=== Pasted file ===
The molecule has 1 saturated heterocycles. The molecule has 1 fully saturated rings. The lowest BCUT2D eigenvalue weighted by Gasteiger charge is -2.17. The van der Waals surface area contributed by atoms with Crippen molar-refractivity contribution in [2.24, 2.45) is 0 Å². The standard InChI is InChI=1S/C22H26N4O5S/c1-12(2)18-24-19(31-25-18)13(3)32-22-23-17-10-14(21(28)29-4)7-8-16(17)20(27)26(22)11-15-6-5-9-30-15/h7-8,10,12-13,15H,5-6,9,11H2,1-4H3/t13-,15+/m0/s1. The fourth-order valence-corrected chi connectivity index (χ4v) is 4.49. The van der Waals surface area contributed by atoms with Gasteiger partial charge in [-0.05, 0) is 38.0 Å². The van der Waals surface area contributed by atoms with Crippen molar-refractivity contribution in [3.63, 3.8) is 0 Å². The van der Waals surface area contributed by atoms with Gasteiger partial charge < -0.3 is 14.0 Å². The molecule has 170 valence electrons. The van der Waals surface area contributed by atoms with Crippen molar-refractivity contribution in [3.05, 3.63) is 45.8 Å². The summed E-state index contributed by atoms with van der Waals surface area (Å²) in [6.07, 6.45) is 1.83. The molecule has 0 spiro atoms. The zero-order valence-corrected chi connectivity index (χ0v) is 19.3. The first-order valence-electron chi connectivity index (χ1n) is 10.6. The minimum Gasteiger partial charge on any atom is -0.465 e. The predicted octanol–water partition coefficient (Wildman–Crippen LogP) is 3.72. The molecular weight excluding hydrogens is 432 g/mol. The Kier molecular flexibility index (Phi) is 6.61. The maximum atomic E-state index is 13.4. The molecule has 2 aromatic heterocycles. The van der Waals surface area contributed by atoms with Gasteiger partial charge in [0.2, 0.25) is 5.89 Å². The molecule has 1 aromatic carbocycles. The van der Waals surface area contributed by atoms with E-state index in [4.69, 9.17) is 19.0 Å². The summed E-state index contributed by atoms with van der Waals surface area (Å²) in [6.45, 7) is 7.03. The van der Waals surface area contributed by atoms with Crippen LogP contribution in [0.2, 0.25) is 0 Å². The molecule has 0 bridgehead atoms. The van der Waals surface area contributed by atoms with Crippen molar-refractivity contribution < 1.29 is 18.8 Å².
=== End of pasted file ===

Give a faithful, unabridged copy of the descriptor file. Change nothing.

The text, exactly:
The molecule has 1 saturated heterocycles. The molecule has 1 fully saturated rings. The lowest BCUT2D eigenvalue weighted by Gasteiger charge is -2.17. The van der Waals surface area contributed by atoms with Crippen molar-refractivity contribution in [2.24, 2.45) is 0 Å². The standard InChI is InChI=1S/C22H26N4O5S/c1-12(2)18-24-19(31-25-18)13(3)32-22-23-17-10-14(21(28)29-4)7-8-16(17)20(27)26(22)11-15-6-5-9-30-15/h7-8,10,12-13,15H,5-6,9,11H2,1-4H3/t13-,15+/m0/s1. The fourth-order valence-corrected chi connectivity index (χ4v) is 4.49. The van der Waals surface area contributed by atoms with Gasteiger partial charge in [-0.05, 0) is 38.0 Å². The van der Waals surface area contributed by atoms with Crippen molar-refractivity contribution in [3.63, 3.8) is 0 Å². The van der Waals surface area contributed by atoms with Gasteiger partial charge < -0.3 is 14.0 Å². The molecule has 170 valence electrons. The van der Waals surface area contributed by atoms with Crippen molar-refractivity contribution in [3.05, 3.63) is 45.8 Å². The summed E-state index contributed by atoms with van der Waals surface area (Å²) in [6.07, 6.45) is 1.83. The molecule has 0 spiro atoms. The zero-order valence-corrected chi connectivity index (χ0v) is 19.3. The first-order valence-electron chi connectivity index (χ1n) is 10.6. The minimum Gasteiger partial charge on any atom is -0.465 e. The predicted octanol–water partition coefficient (Wildman–Crippen LogP) is 3.72. The molecular weight excluding hydrogens is 432 g/mol. The Kier molecular flexibility index (Phi) is 6.61. The maximum atomic E-state index is 13.4. The molecule has 2 aromatic heterocycles. The van der Waals surface area contributed by atoms with Gasteiger partial charge in [0.2, 0.25) is 5.89 Å². The molecule has 1 aromatic carbocycles. The van der Waals surface area contributed by atoms with E-state index in [4.69, 9.17) is 19.0 Å². The summed E-state index contributed by atoms with van der Waals surface area (Å²) in [6.45, 7) is 7.03. The van der Waals surface area contributed by atoms with Crippen LogP contribution in [0.2, 0.25) is 0 Å². The molecule has 0 bridgehead atoms. The van der Waals surface area contributed by atoms with Crippen molar-refractivity contribution < 1.29 is 18.8 Å².